Photos: Mary O’Leary celebrating her 103rd birthday and (right) Oughterard’s Phyl Furness, who celebrated a magnificent 107th birthday this week.

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Connacht Tribune

Ombudsman hears of 125 allegations against Galway Gardaí



A total of 125 allegations were made against Gardaí in Galway last year, according to a report by Garda Síochána Ombudsman Commission (GSOC).

There were 105 allegations made against Galway Gardaí in 2020, and so the figure of 125 last year represents a yearly increase of 19%.

It is also higher than the figure of 103 allegations in GSOC’s 2019 report.

The increase in complaints made to GSOC about Gardaí in Galway mirrors a national trend. In 2021, according to GSOC, 12% more complaints and allegations were lodged against Gardaí.

Among the most common complaints were neglect of duty, which ranges in seriousness from not returning a phone call or not properly investigating a crime; abuse of authority, which could include excessive force; non-fatal offences, which could include assault; and discourtesy, which relates to the manner in which a Garda spoke or behaved towards a person.

Meanwhile, complaints to the recently appointed Public Service Ombudsman Ger Deering reached a new high of 4,004 last year – a 17% increase on 2020, and the highest ever in the 38-year history of the Ombudsman.

And 208 of these complaints came from people in Galway; 53 were made about Galway County Council and the Ombudsman received 42 about Galway City Council. NUIG was the subject of six complaints.

Two complaints were received about Galway Mayo Institute of Technology while the Galway and Roscommon Education and Training Board was the subject of one complaint.

This is a shortened preview version of this article. To read the rest of the story, see the May 27 edition of the Connacht Tribune. You can buy a digital edition HERE.

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Connacht Tribune

Flexibility needed on designation of Connemara bogs



A Galway senator has called for flexibility to make ‘small local changes’ over the coming years in relation to the SAC designation of the massive Connemara Bog complex.

Senator Seán Kyne told the Connacht Tribune that such flexibility could make a big difference to local families and communities within this SAC (Special Area of Conservation).

“There are a lot of local issues that arise. For example, people from the area can find it difficult to get planning on their own land and allowance could be made for small community projects that mightn’t necessarily tie in with the SAC requirements,” said Seán Kyne.

He said that in cases like those, where a small area could be taken out of the SAC, it should be possible to compensate with the inclusion of another similar sized portion of land on the fringes of the designation.

Senator Kyne – who raised the matter with Minister of State (Local Government) Peter Burke in a recent Seanad debate – said that the size of the Connemara Bog complex site was very large, approximately 50,000 hectares (c. 125,000 acres).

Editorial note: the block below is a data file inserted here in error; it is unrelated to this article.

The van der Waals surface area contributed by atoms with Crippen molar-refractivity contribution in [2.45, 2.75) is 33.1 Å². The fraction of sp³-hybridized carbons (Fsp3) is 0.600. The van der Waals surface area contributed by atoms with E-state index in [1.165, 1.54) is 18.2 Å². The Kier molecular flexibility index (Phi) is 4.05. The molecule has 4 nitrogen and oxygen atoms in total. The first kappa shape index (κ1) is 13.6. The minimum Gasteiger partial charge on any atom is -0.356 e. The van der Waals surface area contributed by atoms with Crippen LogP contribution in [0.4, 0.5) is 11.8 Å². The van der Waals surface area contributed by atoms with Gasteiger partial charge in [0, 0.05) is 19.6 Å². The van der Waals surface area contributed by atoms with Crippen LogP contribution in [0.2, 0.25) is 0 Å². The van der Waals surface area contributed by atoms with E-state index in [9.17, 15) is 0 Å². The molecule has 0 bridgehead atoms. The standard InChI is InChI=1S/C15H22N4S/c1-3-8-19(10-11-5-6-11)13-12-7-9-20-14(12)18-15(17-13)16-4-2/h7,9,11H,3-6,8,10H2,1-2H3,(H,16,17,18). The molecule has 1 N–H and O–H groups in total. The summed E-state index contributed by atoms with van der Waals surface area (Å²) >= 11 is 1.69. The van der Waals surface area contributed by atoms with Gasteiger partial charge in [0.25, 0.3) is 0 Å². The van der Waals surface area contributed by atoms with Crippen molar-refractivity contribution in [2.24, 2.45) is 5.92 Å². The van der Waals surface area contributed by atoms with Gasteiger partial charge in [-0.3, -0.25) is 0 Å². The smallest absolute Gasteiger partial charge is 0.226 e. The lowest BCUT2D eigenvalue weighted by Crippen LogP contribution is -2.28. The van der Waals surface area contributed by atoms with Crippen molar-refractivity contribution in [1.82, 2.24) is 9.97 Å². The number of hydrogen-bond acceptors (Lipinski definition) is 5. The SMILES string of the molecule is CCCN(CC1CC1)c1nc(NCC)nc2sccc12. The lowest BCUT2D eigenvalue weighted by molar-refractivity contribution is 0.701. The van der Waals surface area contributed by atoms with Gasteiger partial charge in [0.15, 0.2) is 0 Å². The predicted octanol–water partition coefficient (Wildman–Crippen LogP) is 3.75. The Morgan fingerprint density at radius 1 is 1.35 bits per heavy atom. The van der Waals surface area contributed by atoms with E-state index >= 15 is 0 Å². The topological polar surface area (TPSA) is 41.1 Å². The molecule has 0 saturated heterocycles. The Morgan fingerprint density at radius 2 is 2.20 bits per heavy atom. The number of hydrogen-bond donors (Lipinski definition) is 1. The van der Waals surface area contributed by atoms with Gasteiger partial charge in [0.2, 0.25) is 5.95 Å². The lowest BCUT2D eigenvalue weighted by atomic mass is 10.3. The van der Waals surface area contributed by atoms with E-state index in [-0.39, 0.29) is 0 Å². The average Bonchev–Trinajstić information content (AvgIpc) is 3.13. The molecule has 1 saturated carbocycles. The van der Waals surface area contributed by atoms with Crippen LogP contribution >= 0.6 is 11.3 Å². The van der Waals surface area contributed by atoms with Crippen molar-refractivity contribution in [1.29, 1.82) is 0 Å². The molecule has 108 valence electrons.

He added that there was a long-running history to the SAC application dating back to 1997 with a lot of appeals to parts of the designation for an area bounded to the north by Galway-Clifden Road (N59) and to the south by the Moycullen-Spiddal road (L1320).

“The Department is engaging in the final signing off of the SAC. I am inquiring in regard to clarification on the appeals. Will there be any future opportunities in regard to appeals?

“I am not talking about large-scale changes. In some cases, there may be a request for some minor changes to the boundaries of the SAC in the future.

“It could be to rectify some issues where there may be mistakes on the mapping, for example, or there could be areas which are commercially sensitive to somebody, and it may make sense to make a slight change in the boundary and that could be compensated elsewhere with the inclusion of another area . . .

“Can there be minor, but perhaps important, changes in the future which would benefit society, the economy and local communities, whether it is a requirement to remove a small piece to allow for a piece of amenity or commercial infrastructure? Clarification on the processes into the future is important,” said Senator Kyne in the Seanad debate.

Minister of State, Peter Burke, said in reply that the criteria used to set the boundaries of the SAC sites were purely scientific as was required in the nature directives.

He said that since the first public notification of the designation back in 1997, there were 60 appeals or objections received – nine of those were successful; 12 were partially successful; 21 were unsuccessful; and 18 were deemed invalid.

“The appeals process for this site has now concluded and the site has moved onto the final stage of the process which requires the publication of a statutory instrument, formally designating the site.

“The statutory instrument includes a description of the site, a detailed map showing the area, a complete list of habitats and species for which the area was selected and a list of activities which require the consent of the Minister before they can be undertaken in a way that affects the site.

“It is important to note that all relevant protections under Irish law apply to the site from the time [1997] it was publicly notified as proposed for designation,” said Minister of State, Peter Burke.